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  • Author: Ángel Campos Barros x
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Angel Campos-Barros, Harald Meinhold, Barbara Walzog and Dietrich Behne

Abstract

Objective: The effects of single and combined nutritional selenium and iodine deficiency on intracellular thyroid hormone concentrations and type II 5′-iodothyronine deiodinase (5′D-II) activity were examined in different regions of the adult rat brain.

Design: Four groups (n=6) of weanling female Wistar rats proceeding from a breeding line fed a selenium-deficient or a selenium-replete diet for 3 generations, were fed selenium-deficient, iodine-deficient, combined selenium- and iodine-deficient or selenium- and iodine-replete diets for 2 months before they were killed.

Methods: Tissue thyroxine (T4) and tri-iodothyronine (T3) concentrations were determined by highly sensitive RIAs after extraction of the iodothyronines from the tissue samples. The measurement of 5′D-II was based on the release of radioiodide from the 125I-labelled substrate.

Results: Selenium deficiency significantly decreased tissue T3 concentrations in the hippocampus, hypothalamus and striatum to 70–80% of controls, whereas no significant changes were found in the cerebellum, cerebral cortex and brain stem. Tissue T4 concentrations were only marginally affected with the exception of a 35% increase in the cerebral cortex. Iodine deficiency dramatically diminished serum T4 levels as well as intracellular T4 concentrations in all regions examined up to 10–30% of control. In spite of a threefold enhancement of 5′D-II, the iodine-deficient animals still had a significant reduction of tissue T3 concentrations (50–65% of controls) in all regions excepting the cerebellum. The combination of selenium and iodine deficiency did not significantly alter this pattern of changes.

Conclusions: These findings suggest that prolonged selenium deficiency as well as iodine deficiency may compromise thyroid hormone homeostasis in the adult brain leading to tissue hypothyroidism and therefore to impaired brain function.

European Journal of Endocrinology 136 316–323

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Ana Claudia Keselman, Ayelen Martin, Paula Alejandra Scaglia, Nora María Sanguineti, Romina Armando, Mariana Gutiérrez, Débora Braslavsky, María Gabriela Ballerini, María Gabriela Ropelato, Laura Ramirez, Estefanía Landi, Sabina Domené, Julia F Castro, Hamilton Cassinelli, Bárbara Casali, Graciela del Rey, Ángel Campos Barros, Julián Nevado Blanco, Horacio Domené, Héctor Jasper, Claudia Arberas, Rodolfo A Rey, Pablo Lapunzina-Badía, Ignacio Bergadá and Patricia A Pennisi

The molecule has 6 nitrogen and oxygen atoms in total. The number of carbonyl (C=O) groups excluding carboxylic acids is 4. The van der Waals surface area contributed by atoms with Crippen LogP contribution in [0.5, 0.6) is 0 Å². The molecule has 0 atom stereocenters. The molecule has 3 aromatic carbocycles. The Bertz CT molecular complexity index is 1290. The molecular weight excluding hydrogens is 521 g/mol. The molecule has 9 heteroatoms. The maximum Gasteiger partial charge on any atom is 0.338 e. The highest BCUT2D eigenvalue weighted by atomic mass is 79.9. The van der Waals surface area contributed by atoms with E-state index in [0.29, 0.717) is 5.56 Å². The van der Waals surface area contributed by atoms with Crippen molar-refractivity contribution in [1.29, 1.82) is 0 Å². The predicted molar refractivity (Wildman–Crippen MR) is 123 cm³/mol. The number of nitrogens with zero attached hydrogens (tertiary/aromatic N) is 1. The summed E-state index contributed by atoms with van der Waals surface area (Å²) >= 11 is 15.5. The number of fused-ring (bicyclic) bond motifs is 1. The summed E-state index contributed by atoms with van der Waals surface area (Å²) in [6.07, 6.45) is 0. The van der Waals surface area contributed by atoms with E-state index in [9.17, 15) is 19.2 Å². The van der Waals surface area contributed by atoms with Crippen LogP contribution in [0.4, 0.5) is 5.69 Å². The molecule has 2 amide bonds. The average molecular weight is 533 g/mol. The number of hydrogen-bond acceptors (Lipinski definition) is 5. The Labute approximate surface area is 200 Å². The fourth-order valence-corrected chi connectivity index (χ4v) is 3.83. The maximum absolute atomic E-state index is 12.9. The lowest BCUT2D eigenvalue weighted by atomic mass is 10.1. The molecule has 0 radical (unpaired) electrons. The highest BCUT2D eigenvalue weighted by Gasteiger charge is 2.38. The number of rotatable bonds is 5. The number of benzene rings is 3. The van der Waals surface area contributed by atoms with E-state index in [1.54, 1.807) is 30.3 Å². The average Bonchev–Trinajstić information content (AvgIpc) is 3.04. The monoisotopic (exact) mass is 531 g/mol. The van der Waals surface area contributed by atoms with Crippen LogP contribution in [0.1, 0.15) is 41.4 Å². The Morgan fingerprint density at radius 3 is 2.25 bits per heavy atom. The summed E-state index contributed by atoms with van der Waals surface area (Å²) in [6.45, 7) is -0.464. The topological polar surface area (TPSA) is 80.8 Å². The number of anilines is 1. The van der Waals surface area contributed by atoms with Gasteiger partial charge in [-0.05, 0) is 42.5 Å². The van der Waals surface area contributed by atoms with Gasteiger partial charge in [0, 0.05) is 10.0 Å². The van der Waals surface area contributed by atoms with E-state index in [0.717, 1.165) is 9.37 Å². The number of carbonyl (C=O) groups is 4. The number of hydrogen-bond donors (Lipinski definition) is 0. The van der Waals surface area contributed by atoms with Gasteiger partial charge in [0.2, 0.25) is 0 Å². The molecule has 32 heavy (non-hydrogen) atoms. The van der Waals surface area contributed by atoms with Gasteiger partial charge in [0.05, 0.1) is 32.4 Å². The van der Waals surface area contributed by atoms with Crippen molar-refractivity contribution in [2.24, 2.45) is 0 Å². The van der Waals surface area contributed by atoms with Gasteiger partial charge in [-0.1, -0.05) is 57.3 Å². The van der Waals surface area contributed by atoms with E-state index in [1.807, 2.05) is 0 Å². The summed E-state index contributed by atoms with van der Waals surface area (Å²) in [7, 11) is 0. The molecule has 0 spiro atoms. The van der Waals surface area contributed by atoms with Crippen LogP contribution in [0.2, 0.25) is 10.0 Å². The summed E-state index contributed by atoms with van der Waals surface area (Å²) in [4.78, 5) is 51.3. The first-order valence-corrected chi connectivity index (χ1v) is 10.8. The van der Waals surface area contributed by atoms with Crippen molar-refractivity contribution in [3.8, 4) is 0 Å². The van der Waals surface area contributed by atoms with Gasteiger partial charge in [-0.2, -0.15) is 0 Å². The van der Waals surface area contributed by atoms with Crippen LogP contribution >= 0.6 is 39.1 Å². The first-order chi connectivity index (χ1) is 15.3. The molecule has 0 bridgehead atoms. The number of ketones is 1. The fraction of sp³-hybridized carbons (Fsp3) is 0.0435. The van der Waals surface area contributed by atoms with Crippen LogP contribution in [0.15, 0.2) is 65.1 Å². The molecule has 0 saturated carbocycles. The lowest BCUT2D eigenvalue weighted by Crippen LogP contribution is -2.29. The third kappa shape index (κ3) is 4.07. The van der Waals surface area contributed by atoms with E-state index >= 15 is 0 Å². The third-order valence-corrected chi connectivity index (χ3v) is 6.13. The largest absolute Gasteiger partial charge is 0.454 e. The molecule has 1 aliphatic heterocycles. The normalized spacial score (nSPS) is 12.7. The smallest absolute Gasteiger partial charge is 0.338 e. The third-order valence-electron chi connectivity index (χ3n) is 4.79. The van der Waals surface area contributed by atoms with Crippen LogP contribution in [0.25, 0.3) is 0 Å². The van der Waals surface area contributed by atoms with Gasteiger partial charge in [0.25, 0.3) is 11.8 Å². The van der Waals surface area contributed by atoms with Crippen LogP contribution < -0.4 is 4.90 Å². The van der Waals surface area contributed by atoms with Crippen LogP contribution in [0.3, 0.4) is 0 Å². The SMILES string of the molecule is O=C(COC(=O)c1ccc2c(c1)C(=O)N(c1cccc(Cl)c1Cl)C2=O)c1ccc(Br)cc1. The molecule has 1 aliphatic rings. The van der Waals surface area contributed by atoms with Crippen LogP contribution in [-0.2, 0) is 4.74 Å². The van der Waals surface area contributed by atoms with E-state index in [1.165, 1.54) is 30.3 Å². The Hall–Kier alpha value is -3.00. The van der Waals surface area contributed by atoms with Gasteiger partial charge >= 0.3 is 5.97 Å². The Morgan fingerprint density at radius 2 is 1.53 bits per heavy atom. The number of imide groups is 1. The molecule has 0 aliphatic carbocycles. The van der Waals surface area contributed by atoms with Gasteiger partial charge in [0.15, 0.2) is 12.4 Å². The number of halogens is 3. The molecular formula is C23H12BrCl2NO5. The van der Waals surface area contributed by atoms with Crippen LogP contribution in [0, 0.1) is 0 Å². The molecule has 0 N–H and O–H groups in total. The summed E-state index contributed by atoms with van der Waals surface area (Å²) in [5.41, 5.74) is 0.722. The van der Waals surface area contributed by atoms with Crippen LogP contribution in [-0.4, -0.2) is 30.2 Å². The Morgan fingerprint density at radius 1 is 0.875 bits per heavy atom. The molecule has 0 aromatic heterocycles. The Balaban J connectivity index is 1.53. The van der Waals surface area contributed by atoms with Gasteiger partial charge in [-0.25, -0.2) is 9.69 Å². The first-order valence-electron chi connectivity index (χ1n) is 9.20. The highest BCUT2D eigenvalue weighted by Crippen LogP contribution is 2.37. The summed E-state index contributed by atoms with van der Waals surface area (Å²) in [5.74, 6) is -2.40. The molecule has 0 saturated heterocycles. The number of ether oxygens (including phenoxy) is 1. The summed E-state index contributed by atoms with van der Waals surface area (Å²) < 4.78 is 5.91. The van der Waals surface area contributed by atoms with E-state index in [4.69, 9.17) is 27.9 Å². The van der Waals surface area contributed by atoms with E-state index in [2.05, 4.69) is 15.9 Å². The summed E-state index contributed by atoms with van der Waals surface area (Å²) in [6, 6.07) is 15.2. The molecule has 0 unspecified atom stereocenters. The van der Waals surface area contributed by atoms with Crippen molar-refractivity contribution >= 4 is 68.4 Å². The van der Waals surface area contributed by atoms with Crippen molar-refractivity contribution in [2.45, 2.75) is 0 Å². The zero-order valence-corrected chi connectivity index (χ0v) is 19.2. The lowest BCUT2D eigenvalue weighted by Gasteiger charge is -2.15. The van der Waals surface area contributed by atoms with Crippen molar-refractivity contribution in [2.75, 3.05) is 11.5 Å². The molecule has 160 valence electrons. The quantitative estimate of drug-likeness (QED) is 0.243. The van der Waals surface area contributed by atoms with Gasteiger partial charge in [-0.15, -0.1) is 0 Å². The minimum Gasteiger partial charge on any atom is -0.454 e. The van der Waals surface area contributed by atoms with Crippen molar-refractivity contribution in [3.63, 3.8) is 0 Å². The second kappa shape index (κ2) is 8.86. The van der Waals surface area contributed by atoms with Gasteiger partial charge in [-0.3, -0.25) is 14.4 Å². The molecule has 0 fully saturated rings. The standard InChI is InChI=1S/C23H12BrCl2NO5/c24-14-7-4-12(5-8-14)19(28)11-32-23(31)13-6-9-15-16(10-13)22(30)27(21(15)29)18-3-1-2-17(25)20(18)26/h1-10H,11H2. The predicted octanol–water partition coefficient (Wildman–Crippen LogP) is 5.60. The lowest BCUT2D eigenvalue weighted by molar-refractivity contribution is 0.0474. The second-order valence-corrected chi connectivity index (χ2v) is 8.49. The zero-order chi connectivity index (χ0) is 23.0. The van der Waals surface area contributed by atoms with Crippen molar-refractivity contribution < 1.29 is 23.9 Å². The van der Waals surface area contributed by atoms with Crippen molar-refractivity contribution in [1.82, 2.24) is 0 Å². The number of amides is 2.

Background

IGF1 is a key factor in fetal and postnatal growth. To date, only three homozygous IGF1 gene defects leading to complete or partial loss of IGF1 activity have been reported in three short patients born small for gestational age. We describe the fourth patient with severe short stature presenting a novel homozygous IGF1 gene mutation.

Results

We report a boy born from consanguineous parents at 40 weeks of gestational age with intrauterine growth restriction and severe postnatal growth failure. Physical examination revealed proportionate short stature, microcephaly, facial dysmorphism, bilateral sensorineural deafness and mild global developmental delay. Basal growth hormone (GH) fluctuated from 0.2 to 29 ng/mL, while IGF1 levels ranged from −1.15 to 2.95 SDS. IGFBP3 was normal-high. SNP array delimited chromosomal regions of homozygosity, including 12q23.2 where IGF1 is located. IGF1 screening by HRM revealed a homozygous missense variant NM_000618.4(IGF1):c.322T>C, p.(Tyr108His). The change of the highly conserved Tyr60 in the mature IGF1 peptide was consistently predicted as pathogenic by multiple bioinformatic tools. Tyr60 has been described to be critical for IGF1 interaction with type 1 IGF receptor (IGF1R). In vitro, HEK293T cells showed a marked reduction of IGF1R phosphorylation after stimulation with serum from the patient as compared to sera from age-matched controls. Mutant IGF1 was also less efficient in inducing cell growth.

Conclusion

The present report broadens the spectrum of clinical and biochemical presentation of homozygous IGF1 defects and underscores the variability these patients may present depending on the IGF/IGF1R pathway activity.